ECGs in Emergency Medical Services

Elderly man with oxygen mask is provided with cable

ECGs are not only used in outpatient and in-hospital diagnostics on a daily basis. In emergency medicine, an ECG can help ensure that serious heart disease is detected promptly. That can save lives.

WEINMANN has been developing reliable, user-friendly emergency medical equipment for over 45 years. MEDUCORE Standard² is a compact monitor and defibrillator that optimizes the generation and evaluation of 6- and 12-lead ECGs directly at the emergency site.

What is an ECG?

ECG stands for ElectroCardioGram. An electrocardiogram traces the electrical currents of the heart – or more precisely, the electrical activity of the heart muscle fibers. It is also referred to as a cardiac current curve, or cardiac voltage curve.

The measurement of these cardiac currents is termed electrocardiography. It is performed by an electrocardiograph (or ECG device).

Background and meaning

The contractions of the heart are triggered by an electrical pulse that originates in the sinus node and propagates through the heart’s excitation conduction system to all the heart muscle cells. This change in electrical potential can be measured using electrodes on the skin, and then recorded over time. If the ECG is normal, the result is almost always a uniformly recurring curve.

An ECG is a non-invasive procedure that provides indications as to the characteristics and health of the heart. They include:

  • Heart rate
  • Heart rhythm
  • Location type
  • Electrical activity of the atria and ventricles

It should, however, also be considered that an ECG reflects the electrical activity of the heart muscle, but does not indicate the actual ejection rate of the heart. Therefore, complementary examinations such as echocardiography may be necessary to provide comprehensive information as to heart health and to make diagnoses.

ECG leads: How is an ECG obtained?

The electrical potentials generated during conduction of excitation through cardiac muscle cells can be measured in a variety of ways. The measured changes in potential are called derivatives. Measurements are taken by means of two lead electrodes connected to the ECG device, which are stuck to the skin at two points - the so-called lead points. There are 12 standard leads. They are distinguished essentially by the type of polarity and by the location on the body where the electrodes are attached. 

In terms of polarity, there are:

  1. Bipolar leads: Bipolar leads measure the change in potential between two equal points on the body surface, such as between the right and left arms.
  2. Unipolar leads: Unipolar leads measure the electrical voltage between a differential and an indifferent, or reference, electrode. The reference electrode, as the zero point, is generated by interconnecting two lead points via a resistor.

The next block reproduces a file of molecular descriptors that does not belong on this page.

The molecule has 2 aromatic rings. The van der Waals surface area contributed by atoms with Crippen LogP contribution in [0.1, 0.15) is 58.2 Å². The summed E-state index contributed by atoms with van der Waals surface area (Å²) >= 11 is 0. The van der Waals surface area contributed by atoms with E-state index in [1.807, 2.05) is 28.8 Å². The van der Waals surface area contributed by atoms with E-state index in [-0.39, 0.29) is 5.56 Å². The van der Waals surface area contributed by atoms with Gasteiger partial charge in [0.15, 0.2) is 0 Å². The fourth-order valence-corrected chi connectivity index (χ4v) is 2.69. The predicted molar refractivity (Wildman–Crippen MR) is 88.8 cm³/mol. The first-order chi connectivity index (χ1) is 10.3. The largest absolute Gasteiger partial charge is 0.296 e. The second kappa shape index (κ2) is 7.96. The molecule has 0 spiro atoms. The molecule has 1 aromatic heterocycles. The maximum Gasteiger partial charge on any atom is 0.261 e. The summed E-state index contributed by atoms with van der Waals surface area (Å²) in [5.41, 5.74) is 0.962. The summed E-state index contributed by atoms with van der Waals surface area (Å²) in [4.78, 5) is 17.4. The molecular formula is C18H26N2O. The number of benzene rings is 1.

Depending on the location on the body where the electrodes are attached, a distinction is made between:

  1. Extremity leads
  2. Chest leads 
  3. Other leads

Bipolar extremity lead

The bipolar extremity lead for an ECG originated with Einthoven. It determines changes in electrical potential in the frontal plane.

Einthoven’s bipolar limb leads measure voltage using 3 electrodes placed at the following locations:

  • Right arm (RA)
  • Left arm (LA)
  • Left foot (LF)

This records 3 derivatives:

  • Einthoven I: between right and left arm (RA – LA)
  • Einthoven II: between right arm and left foot (RA – LF)
  • Einthoven III: between left arm and left foot (LA – LF)

Unipolar extremity lead

Unipolar limb lead derivation according to Goldberger also records changes in electrical potential in the frontal plane. The locations of the 3 electrodes are the same as for Einthoven’s bipolar limb leads:

  • Right arm (RA)
  • Left arm (LA)
  • Left foot (LF)

A unipolar limb lead records the change in potential between a differential electrode and two lead points interconnected as an indifferent electrode. 3 derivatives are recorded:

  • aVL (augmented voltage left): LA – RA and LF
  • aVR (augmented voltage right): RA – LA and LF
  • aVF (augmented voltage foot): LF – LA and RA

Bipolar chest lead

The bipolar chest lead according to Nehb detects changes in electrical potential in the posterior wall of the heart, and is also referred to as the small heart triangle.

In bipolar chest lead derivation, the 3 Einthoven lead points are shifted to the chest wall near the heart:

  • Right sternal base of the second rib (Nst)
  • 5th intercostal space, left mid-clavicular line (Nap)